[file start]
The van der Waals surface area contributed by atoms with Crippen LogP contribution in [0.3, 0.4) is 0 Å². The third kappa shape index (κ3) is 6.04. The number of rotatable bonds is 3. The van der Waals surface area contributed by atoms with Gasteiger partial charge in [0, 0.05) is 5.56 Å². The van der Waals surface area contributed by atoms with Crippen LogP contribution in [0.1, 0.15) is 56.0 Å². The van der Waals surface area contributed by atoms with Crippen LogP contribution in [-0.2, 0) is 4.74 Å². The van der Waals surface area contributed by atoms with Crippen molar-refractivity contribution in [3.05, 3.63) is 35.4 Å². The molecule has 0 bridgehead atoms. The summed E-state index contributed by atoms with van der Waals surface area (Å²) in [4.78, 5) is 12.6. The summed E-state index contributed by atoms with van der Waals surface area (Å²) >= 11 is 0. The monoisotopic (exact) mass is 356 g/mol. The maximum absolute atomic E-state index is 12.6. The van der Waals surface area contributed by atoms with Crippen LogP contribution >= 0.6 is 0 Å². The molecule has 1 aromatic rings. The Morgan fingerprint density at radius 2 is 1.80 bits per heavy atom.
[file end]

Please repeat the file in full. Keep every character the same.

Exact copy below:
The van der Waals surface area contributed by atoms with Crippen LogP contribution in [0.3, 0.4) is 0 Å². The third kappa shape index (κ3) is 6.04. The number of rotatable bonds is 3. The van der Waals surface area contributed by atoms with Gasteiger partial charge in [0, 0.05) is 5.56 Å². The van der Waals surface area contributed by atoms with Crippen LogP contribution in [0.1, 0.15) is 56.0 Å². The van der Waals surface area contributed by atoms with Crippen LogP contribution in [-0.2, 0) is 4.74 Å². The van der Waals surface area contributed by atoms with Crippen molar-refractivity contribution in [3.05, 3.63) is 35.4 Å². The molecule has 0 bridgehead atoms. The summed E-state index contributed by atoms with van der Waals surface area (Å²) in [4.78, 5) is 12.6. The summed E-state index contributed by atoms with van der Waals surface area (Å²) >= 11 is 0. The monoisotopic (exact) mass is 356 g/mol. The maximum absolute atomic E-state index is 12.6. The van der Waals surface area contributed by atoms with Crippen LogP contribution >= 0.6 is 0 Å². The molecule has 1 aromatic rings. The Morgan fingerprint density at radius 2 is 1.80 bits per heavy atom.